Russia may experience meat and dairy shortages in 2016, Russian news agency Ria Novosti reported Tuesday, citing a government spending watchdog in the country. The nation used to import hundreds of tons of foreign food, mostly from Europe, and ongoing European sanctions could shrink Russia's food supply.

The United States and the European Union issued trade embargoes with Russia in March 2014, following Russia's annexation of the Crimean peninsula and alleged military support for pro-Russian separatists in eastern Ukraine. Russia issued its retaliatory sanctions shortly after. 

The impact of the sanctions has crippled the Russian economy while leaving noticeable holes in the refrigerators of average Russians. The country long imported tons of French cheese every year, as well as a variety of meat and fresh produce from throughout the EU. 

Russians have bemoaned the loss of some of their favorite products, and an expansive smuggling system has arisen in response. One man was stopped on a western border in July trying to smuggle 1,000 pounds of cheese in his car. President Vladimir Putin has ordered the destruction of several tons of Western food in symbolic displays to demonstrate the country's self-sufficiency.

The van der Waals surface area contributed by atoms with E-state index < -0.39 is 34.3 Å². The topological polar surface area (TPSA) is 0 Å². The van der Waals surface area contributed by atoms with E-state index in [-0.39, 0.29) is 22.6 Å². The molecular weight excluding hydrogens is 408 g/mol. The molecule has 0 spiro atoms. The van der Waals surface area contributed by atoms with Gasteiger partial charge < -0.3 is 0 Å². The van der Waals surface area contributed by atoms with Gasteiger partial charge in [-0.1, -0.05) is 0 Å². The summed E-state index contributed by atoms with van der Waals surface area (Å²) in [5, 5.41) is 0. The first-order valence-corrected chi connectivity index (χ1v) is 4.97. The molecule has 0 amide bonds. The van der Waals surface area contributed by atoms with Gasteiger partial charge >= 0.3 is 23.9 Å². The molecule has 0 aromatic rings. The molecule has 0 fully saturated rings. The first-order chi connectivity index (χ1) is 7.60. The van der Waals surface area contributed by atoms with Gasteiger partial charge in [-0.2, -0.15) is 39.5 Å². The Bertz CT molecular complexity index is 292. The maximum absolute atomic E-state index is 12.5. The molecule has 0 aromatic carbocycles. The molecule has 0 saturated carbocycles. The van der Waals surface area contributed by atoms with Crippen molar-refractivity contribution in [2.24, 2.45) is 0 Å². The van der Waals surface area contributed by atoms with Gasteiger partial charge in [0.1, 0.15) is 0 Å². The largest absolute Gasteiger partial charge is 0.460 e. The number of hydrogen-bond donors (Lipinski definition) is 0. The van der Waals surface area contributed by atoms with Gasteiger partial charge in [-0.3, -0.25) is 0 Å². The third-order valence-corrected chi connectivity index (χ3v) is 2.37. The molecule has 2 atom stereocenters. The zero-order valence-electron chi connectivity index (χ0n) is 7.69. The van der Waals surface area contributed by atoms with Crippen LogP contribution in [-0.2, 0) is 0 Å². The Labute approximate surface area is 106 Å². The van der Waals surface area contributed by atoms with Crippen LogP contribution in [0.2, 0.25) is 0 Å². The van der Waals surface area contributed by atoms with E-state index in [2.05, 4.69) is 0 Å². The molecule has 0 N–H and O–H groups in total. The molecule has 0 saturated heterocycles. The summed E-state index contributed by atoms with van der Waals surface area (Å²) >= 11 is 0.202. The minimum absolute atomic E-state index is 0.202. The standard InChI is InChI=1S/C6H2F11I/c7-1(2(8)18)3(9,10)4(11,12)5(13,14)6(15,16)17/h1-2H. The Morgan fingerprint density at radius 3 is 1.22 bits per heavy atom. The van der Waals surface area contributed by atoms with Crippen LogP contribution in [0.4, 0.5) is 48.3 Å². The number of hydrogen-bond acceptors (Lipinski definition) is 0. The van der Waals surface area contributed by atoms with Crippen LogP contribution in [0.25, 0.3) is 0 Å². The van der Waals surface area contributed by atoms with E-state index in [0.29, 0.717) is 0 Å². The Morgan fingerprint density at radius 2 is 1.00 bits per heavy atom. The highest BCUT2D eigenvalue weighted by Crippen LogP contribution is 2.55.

The nation has struggled to come up with alternatives to imported meat and cheese, however. Around 25 percent of all food products and 80 percent of all cheese in Russia are technically counterfeit, according to the Moscow Times. The foods are often imitation products. The vast majority of Russian cheese, for instance, is not technically cheese but a substance made with palm oil to mimic a cheese-like consistency, similar to that from which vegan cheese is made.

With nearly 23 million people living in poverty -- up 3 million from 2014, according to one Moscow Times report -- the food shortage will be an urgent problem for millions of Russians.